As NBC’s Chuck Todd and others have noticed, President Trump is almost never seen laughing. Trump has a range of expressions suggestive of mirth — a self-satisfied smile, a knowing smirk, a sardonic grin — but laughter isn’t among them.
But as his own aides can attest, he does have a sense of humor. When he was asked Thursday about Russian President Vladimir Putin purging over half of the staff of the U.S. Embassy in Moscow and seizing two diplomatic compounds, Trump responded with a light-hearted joke about one of the most serious diplomatic confrontations between the two superpowers since the Cold War.
“I want to thank him because we’re trying to cut down on payroll, and as far as I’m concerned, I’m very thankful that he let go of a large number of people, because now we have a smaller payroll,” Trump told reporters from his golf club in Bedminster, N.J., where he is vacationing. “There’s no real reason for them to go back. So I greatly appreciate the fact that we’ve been able to cut our payroll of the United States. We’ll save a lot of money.”
Flanked by two stone-faced officials, National Security Adviser H.R. McMaster and Vice President Mike Pence, Trump made his remarks with a near-smile, suggesting enough self-awareness to foresee the uproar yet another compliment of Putin would bring.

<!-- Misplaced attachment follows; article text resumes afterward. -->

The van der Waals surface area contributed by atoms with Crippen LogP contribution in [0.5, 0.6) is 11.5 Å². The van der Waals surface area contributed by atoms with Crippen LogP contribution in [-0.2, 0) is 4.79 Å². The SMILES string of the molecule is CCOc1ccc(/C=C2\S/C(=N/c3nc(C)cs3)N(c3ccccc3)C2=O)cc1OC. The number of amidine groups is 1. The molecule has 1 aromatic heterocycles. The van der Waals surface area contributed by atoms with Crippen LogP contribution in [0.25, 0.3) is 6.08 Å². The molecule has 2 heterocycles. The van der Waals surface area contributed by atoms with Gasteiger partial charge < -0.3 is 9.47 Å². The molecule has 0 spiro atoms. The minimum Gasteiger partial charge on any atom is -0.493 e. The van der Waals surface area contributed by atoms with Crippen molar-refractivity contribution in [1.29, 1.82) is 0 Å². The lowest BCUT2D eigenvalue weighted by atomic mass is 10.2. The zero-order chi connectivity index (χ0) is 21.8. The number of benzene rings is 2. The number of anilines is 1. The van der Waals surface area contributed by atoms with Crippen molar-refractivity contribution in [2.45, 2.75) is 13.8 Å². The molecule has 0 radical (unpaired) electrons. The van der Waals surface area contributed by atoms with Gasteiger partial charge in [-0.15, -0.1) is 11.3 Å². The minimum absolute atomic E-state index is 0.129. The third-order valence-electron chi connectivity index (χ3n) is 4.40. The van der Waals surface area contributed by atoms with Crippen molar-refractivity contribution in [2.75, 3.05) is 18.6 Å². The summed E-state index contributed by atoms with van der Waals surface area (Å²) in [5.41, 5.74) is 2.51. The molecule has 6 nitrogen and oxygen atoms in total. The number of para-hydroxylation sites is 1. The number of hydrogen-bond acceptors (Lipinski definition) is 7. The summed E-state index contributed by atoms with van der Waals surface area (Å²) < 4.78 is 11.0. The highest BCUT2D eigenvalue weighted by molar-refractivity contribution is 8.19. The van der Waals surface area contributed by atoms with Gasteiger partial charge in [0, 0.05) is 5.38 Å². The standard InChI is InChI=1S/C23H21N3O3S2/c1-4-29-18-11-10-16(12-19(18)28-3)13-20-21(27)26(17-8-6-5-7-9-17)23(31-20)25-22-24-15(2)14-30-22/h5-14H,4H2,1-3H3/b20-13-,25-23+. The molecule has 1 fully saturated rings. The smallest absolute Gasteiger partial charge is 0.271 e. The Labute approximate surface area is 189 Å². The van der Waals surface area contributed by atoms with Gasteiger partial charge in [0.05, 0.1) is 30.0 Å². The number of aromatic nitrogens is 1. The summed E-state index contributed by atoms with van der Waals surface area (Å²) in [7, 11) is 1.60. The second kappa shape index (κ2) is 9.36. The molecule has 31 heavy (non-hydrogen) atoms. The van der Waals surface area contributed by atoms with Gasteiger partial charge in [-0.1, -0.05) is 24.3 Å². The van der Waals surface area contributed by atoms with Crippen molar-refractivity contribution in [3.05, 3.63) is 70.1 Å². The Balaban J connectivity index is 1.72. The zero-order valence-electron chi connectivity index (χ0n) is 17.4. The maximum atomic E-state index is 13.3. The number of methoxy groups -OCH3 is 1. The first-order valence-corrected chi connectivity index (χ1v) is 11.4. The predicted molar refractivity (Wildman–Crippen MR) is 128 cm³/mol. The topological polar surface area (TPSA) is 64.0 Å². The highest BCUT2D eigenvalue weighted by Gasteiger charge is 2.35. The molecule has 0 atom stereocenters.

In case there was any doubt, White House press secretary Sarah Sanders explained to the New York Times: “He was being sarcastic.”
It was the same explanation Sanders gave last month after Trump’s remarks to law enforcement officials, in which he warned them against being “too nice” to suspected criminals, a comment widely interpreted as endorsing extrajudicial corporal punishment.
“I believe he was making a joke at the time,” Sanders said at a press briefing. As she left the room, a reporter tried to ask if the president found police brutality funny. Sanders ignored him.
Of course, a president who enjoys joking about firing Cabinet members or threatening the careers of senators who thwart him — in their presence — could find the humor in almost anything. The president’s spokespeople and surrogates are frequently tasked with cleaning up outrageous statements, and recasting them as jokes is a clever way to shift the burden from Trump’s intention to the listener’s interpretation.
That defense should raise two questions: Was he joking? If he was, why was it funny to him? If there is a grain of truth in every joke, Trump’s sense of humor should be revealing. Instead, the after-the-fact insistence that he was merely being tongue-in-cheek has morphed into a tactic distancing him from his own statements. Presumably, the targets of his jokes — including U.N. Ambassador Nikki Haley, Secretary of Health and Human Services Tom Price and Sen. Dean Heller — are, as longtime politicians, able to laugh off Trump’s jabs. One can hope that, if the occasion arises, Kim Jong Un will take the same attitude.
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